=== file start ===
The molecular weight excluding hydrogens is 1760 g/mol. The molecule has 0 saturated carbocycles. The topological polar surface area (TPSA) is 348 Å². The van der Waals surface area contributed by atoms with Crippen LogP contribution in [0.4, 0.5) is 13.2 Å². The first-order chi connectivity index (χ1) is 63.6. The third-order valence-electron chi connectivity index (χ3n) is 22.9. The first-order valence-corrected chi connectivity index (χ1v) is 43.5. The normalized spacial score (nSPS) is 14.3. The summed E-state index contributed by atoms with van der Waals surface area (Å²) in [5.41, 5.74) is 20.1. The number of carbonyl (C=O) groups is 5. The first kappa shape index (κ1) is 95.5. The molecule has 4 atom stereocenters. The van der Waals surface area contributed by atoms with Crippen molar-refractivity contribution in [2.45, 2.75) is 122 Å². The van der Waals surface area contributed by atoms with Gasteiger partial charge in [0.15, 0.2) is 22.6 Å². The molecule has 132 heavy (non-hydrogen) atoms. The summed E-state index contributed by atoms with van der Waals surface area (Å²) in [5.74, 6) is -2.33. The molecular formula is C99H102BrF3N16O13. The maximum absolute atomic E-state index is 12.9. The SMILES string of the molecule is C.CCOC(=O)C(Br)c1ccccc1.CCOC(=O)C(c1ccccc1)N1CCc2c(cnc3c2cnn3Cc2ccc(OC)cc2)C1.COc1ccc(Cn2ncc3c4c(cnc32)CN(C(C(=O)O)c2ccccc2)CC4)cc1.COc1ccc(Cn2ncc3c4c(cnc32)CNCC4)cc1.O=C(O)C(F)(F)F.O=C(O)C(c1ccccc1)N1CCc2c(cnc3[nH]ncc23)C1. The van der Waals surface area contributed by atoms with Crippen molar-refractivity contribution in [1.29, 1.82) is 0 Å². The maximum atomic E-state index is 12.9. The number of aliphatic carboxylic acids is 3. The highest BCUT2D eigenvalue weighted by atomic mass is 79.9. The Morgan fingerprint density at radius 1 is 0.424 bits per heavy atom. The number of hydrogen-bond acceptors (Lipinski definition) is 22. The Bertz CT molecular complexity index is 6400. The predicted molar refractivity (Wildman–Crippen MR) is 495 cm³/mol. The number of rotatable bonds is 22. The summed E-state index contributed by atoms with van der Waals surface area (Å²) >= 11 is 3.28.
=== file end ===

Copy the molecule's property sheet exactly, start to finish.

The molecular weight excluding hydrogens is 1760 g/mol. The molecule has 0 saturated carbocycles. The topological polar surface area (TPSA) is 348 Å². The van der Waals surface area contributed by atoms with Crippen LogP contribution in [0.4, 0.5) is 13.2 Å². The first-order chi connectivity index (χ1) is 63.6. The third-order valence-electron chi connectivity index (χ3n) is 22.9. The first-order valence-corrected chi connectivity index (χ1v) is 43.5. The normalized spacial score (nSPS) is 14.3. The summed E-state index contributed by atoms with van der Waals surface area (Å²) in [5.41, 5.74) is 20.1. The number of carbonyl (C=O) groups is 5. The first kappa shape index (κ1) is 95.5. The molecule has 4 atom stereocenters. The van der Waals surface area contributed by atoms with Crippen molar-refractivity contribution in [2.45, 2.75) is 122 Å². The van der Waals surface area contributed by atoms with Gasteiger partial charge in [0.15, 0.2) is 22.6 Å². The molecule has 132 heavy (non-hydrogen) atoms. The summed E-state index contributed by atoms with van der Waals surface area (Å²) in [5.74, 6) is -2.33. The molecular formula is C99H102BrF3N16O13. The maximum absolute atomic E-state index is 12.9. The SMILES string of the molecule is C.CCOC(=O)C(Br)c1ccccc1.CCOC(=O)C(c1ccccc1)N1CCc2c(cnc3c2cnn3Cc2ccc(OC)cc2)C1.COc1ccc(Cn2ncc3c4c(cnc32)CN(C(C(=O)O)c2ccccc2)CC4)cc1.COc1ccc(Cn2ncc3c4c(cnc32)CNCC4)cc1.O=C(O)C(F)(F)F.O=C(O)C(c1ccccc1)N1CCc2c(cnc3[nH]ncc23)C1. The van der Waals surface area contributed by atoms with Crippen molar-refractivity contribution in [1.29, 1.82) is 0 Å². The maximum atomic E-state index is 12.9. The number of aliphatic carboxylic acids is 3. The highest BCUT2D eigenvalue weighted by atomic mass is 79.9. The Morgan fingerprint density at radius 1 is 0.424 bits per heavy atom. The number of hydrogen-bond acceptors (Lipinski definition) is 22. The Bertz CT molecular complexity index is 6400. The predicted molar refractivity (Wildman–Crippen MR) is 495 cm³/mol. The number of rotatable bonds is 22. The summed E-state index contributed by atoms with van der Waals surface area (Å²) >= 11 is 3.28.